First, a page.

Black Ships
Facing “East”:  Gunboat Diplomacy
Ships captivate artists, and the visual record of Perry’s mission is no exception. In its 1853 Valentine’s Day edition, the American magazine Gleason’s Periodical gave Commodore Perry a spectacular send-off with a two-page engraving of a large fleet readying for departure.

Titled, “A Superb View of the United States Japanese Squadron, Under the Command of Commodore Perry, Bound for the East,” the illustration included twelve vessels.  In fact, the squadron that embarked for Japan was comprised of only four ships.
The commodore is pictured being rowed to the steamer
Mississippi, his flagship for the first Japan mission.
Viewed close up, the illustration provides an excellent
depiction of the innovative “rigged steamship.”
Perry played a major role in mechanizing the US Navy.  His famous flagship on the second Japan mission, the Powhatan, is pictured here.
A luminous 1853 painting of the Powhatan breathes romance and even mystery into its stolid form, capturing the romance of the steamship in American eyes.
Perry’s fleet included both sail and  steam-driven ships. In response to the wind, the steamers conserved fuel by hoisting sail. At times, they towed the sail ships to speed the journey along.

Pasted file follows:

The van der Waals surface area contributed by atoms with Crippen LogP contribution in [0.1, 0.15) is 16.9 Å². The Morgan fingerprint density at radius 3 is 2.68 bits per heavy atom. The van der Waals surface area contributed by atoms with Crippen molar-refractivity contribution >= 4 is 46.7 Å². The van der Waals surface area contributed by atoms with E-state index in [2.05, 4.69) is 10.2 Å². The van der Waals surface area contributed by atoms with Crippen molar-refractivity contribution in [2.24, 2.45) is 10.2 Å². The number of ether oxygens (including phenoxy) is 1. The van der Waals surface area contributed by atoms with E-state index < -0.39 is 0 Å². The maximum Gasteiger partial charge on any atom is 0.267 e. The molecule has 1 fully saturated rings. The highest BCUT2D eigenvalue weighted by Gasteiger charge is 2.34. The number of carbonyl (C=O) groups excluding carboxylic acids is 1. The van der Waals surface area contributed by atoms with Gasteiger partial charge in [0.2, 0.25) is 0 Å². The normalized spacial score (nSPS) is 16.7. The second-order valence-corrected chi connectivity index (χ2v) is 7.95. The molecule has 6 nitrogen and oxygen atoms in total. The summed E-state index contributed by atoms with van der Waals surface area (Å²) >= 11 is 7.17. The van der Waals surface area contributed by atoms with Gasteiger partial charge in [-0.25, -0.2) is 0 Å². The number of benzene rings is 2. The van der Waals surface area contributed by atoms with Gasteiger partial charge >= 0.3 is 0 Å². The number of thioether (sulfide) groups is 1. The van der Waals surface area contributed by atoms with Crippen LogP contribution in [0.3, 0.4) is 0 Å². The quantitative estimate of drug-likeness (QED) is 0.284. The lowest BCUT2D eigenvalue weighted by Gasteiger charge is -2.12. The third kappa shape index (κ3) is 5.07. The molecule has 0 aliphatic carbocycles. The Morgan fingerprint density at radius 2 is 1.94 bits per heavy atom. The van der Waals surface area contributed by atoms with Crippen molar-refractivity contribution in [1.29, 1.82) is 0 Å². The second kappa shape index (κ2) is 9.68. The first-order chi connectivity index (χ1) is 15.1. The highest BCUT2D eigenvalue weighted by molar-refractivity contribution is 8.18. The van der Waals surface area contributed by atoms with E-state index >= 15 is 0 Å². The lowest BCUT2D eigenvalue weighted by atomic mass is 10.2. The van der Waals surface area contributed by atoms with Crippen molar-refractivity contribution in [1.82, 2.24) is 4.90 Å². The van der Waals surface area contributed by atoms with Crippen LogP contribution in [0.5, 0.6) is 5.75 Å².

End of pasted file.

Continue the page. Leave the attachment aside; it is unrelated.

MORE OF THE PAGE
Foreign gunboats within view of Mt. Fuji were a shocking sight to
the Japanese.
The single-sail junks that secured Japan’s sealed borders posed a
striking contrast to the technologically advanced American vessels.
A cross-section view of the Susquehanna reveals the complex inner life of the steam-driven warships.

Click here for a larger view and guide.
A cross-section view of the Susquehanna
Perry’s squadron, February 12, 1853 issue of Gleason’s Pictorial.
Lithograph of the Powhatan, probably based on a daguerreotype.
Oil painting of the Powhatan from C. B. Stuart, Naval and Mail Steamers of the United States, 1853, Yokohama Archives of History.
Lithographs based on watercolors and drawings by William Heine, (Japanese Junk by Meffert), W. T. Peters, and daguerreotypes by Eliphalet M. Brown. From Francis L. Hawks’ Narrative of the Expedition of an American Squadron to the China Seas and Japan, Performed in the Years 1852, 1853, and 1854, under the Command of Commodore M. C. Perry, United States Navy, by Order of the Government of the United States. Vol. 1. Washington, D. C., 1856.

On viewing images from the historical record: click here.

Black Ships & Samurai © 2008 Massachusetts Institute of Technology
A project of professors John W. Dower & Shigeru Miyagawa
Design and production by Ellen Sebring, Scott Shunk, and Andrew Burstein


Black Ships & Samurai II Encounters: Facing East Encounters: Facing West Black Ships: Facing East Black Ships: Facing West Portraits: Facing East Portraits: Facing West Gravestone Courtesan The Black Ship Scroll